Everything has a cost. Cost, though, has a double entendre. Cost can be the price one pays for a product or service that becomes the amount a business or person providing the product or service takes in, including profit. Cost can also be the consequence one pays for behavior, which might or not involve money. After a fun night’s romp, the cost might be a serious hangover, fine, or greater.
As heaven is the goal for Christians and Muslims, so is profit for capitalists. To stay open, a business must meet its costs, and many, especially small businesses that are the backbone of the American economy, operate on slim margins. That’s especially true in a seasonal, tourism-based economy in which traffic is imperative to remain sustainable.
But traffic, whether vehicular or foot, negatively impacts the environment in which it occurs. It’s not only devastating for the ecosystem itself but also for businesses environmentally related. Which is to say all Clear Creek businesses. As much as one might love Tommyknocker microbrews and Beau Jo’s pizzas, it’s not likely folks would travel from afar to enjoy them without the benefit of their location in an historical town set amid breathtaking scenery.
Given capitalism is our global religion, it’s interesting to view everything from an economic perspective: a commodity, product, or service. Hiking Mount Bierstadt could be considered a commodity when gauging its impacts. Hope springs eternal hikers will not just drive in and out without dropping a few bucks at a restaurant, motel, or curio shop and not trashing the mountain in the process. Unfortunately, excessive, uncontrolled traffic to and on the mountain is degrading that product. And that foot traffic is sustained by the vehicles that get people here.
That’s the conundrum we face in Clear Creek. On one hand, we want and need our small businesses to be profitable. But at what point will the cost to the community and ecosystem due to overuse become unsustainable?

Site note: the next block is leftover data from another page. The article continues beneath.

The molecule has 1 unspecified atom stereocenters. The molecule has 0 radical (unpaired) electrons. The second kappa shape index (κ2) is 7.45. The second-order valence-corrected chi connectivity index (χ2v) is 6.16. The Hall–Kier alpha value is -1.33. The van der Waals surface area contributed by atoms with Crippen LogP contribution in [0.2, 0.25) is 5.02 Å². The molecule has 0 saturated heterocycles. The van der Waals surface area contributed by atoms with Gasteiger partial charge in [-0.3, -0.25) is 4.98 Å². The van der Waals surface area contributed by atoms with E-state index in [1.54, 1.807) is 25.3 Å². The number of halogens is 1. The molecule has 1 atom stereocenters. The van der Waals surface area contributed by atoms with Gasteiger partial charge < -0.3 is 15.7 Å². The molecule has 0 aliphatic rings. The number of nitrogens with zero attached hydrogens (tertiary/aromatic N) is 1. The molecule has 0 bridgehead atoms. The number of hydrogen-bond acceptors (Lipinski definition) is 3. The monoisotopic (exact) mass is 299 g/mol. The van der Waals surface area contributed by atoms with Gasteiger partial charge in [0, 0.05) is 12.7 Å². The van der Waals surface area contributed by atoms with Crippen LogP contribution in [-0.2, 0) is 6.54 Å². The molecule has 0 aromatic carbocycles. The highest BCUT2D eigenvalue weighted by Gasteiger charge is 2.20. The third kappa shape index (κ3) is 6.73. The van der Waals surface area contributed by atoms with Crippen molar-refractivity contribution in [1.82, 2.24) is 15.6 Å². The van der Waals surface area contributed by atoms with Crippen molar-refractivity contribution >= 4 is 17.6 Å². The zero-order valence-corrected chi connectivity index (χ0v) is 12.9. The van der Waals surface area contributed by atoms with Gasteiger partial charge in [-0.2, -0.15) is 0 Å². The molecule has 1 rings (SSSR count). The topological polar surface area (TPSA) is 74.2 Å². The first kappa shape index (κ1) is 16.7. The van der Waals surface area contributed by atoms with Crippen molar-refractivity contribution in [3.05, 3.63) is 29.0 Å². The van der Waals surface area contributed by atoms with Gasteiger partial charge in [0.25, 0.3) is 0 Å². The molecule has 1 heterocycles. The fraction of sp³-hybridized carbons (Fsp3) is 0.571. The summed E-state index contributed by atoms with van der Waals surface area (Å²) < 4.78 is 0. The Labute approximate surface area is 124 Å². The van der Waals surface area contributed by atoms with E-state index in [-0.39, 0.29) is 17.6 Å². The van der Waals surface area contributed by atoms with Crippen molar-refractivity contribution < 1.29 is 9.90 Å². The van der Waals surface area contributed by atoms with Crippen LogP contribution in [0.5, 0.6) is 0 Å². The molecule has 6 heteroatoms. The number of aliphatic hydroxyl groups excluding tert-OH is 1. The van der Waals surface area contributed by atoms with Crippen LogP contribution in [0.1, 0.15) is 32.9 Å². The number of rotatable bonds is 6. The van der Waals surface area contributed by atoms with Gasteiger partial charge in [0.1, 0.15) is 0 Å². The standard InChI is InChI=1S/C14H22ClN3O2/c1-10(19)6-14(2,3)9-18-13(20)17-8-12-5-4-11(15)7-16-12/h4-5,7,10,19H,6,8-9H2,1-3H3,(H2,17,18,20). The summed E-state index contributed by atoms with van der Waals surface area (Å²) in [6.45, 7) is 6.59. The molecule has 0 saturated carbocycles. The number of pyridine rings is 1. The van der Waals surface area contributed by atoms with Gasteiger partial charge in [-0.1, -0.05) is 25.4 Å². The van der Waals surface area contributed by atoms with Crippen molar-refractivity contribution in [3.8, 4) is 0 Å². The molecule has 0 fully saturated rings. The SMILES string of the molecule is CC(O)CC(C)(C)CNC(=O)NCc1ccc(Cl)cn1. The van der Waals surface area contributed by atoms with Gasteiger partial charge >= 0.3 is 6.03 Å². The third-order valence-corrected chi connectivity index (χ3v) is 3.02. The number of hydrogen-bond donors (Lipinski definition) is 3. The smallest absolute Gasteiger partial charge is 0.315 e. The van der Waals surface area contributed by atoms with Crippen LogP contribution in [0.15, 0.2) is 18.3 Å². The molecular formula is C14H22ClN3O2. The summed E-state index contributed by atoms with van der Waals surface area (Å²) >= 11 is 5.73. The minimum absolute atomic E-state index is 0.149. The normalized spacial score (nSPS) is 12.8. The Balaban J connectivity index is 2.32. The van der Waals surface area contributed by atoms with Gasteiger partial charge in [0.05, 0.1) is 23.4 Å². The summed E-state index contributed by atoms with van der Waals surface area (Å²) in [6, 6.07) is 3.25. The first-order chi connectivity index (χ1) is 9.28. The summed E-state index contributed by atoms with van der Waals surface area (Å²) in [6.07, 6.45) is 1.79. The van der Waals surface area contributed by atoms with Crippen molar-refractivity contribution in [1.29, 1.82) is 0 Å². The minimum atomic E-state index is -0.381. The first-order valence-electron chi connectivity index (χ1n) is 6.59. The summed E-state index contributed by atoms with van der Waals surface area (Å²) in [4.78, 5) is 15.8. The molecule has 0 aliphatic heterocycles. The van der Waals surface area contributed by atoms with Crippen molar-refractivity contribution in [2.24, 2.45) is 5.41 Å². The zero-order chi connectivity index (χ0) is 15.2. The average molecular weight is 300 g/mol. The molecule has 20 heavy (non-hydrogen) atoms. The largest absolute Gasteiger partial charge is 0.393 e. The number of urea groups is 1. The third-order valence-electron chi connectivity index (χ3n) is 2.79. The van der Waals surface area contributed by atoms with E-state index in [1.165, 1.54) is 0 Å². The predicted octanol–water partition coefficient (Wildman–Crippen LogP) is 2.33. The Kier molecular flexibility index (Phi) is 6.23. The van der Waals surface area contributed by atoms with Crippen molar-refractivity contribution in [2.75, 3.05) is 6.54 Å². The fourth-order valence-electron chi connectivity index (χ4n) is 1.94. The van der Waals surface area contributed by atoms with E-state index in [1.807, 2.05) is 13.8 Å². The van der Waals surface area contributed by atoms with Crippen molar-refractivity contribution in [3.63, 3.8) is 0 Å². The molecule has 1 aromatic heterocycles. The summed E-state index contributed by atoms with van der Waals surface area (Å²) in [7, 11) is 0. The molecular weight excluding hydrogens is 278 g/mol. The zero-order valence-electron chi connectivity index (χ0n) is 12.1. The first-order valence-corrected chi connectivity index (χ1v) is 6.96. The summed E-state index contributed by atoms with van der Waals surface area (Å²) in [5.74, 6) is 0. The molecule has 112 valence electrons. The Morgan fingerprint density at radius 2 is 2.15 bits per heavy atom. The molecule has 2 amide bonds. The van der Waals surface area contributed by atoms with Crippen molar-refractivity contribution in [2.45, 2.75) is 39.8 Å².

The same is true across Colorado. Hanging Lake, St. Mary’s, and Maroon Bells areas are becoming exhausted.
In a recent Denver Post article on the I-70 Corridor through Clear Creek, Steve Harelson, a CDOT program engineer for the area, asked the ultimate question.
“Even 25 years ago, traffic would back up, but it would be for an hour or two. Now, it’s four or five hours. What we’re going to move into is six or eight hours, or 10 hours. And then people just stop going.”
Exactly, I thought. At what point will people quit coming up? What is that tipping point?
It’s critical to keep in mind our valley is a limited expanse. It’s critical also that we look at it through the lens of it being a limited resource. Upwards of 80 percent of it is undevelopable. It’s only so wide along its base, a restricted area that struggles to accommodate a major highway, a side road, several communities, and other private homes and businesses.
It comes down to values. Will we summon the political and moral courage to protect our natural treasures not only for environmental reasons but also for maintaining the quality of the product? How much do we value our environment, quality of life, homes, and businesses? For tourists, what value do they place on their time and experiences?
Should we Los Angeles-ize the corridor with more lanes that will certainly encourage more people to come up and sit in idling vehicles? Should we Aurora-ize it by building atop—develop—every parcel in the hope more will come and drop more bucks? At what point, if the answer is yes, will Clear Creek reach a saturation point?
During the recent eclipse, hundreds of thousands of Coloradans made their way up into Wyoming. Right after the peak moment, most revved their engines and headed south. For many, it was a 12-hour commute. That was a once-in-a-lifetime experience, so by all accounts everyone kept his/her cool. To Harelson’s point, that air of good feelings is not likely to happen during angst-filled drive back from skiing. Frustration will boil over into anger, leading to much worse.
We have a call to make, and the time is now. We’re at the tipping point.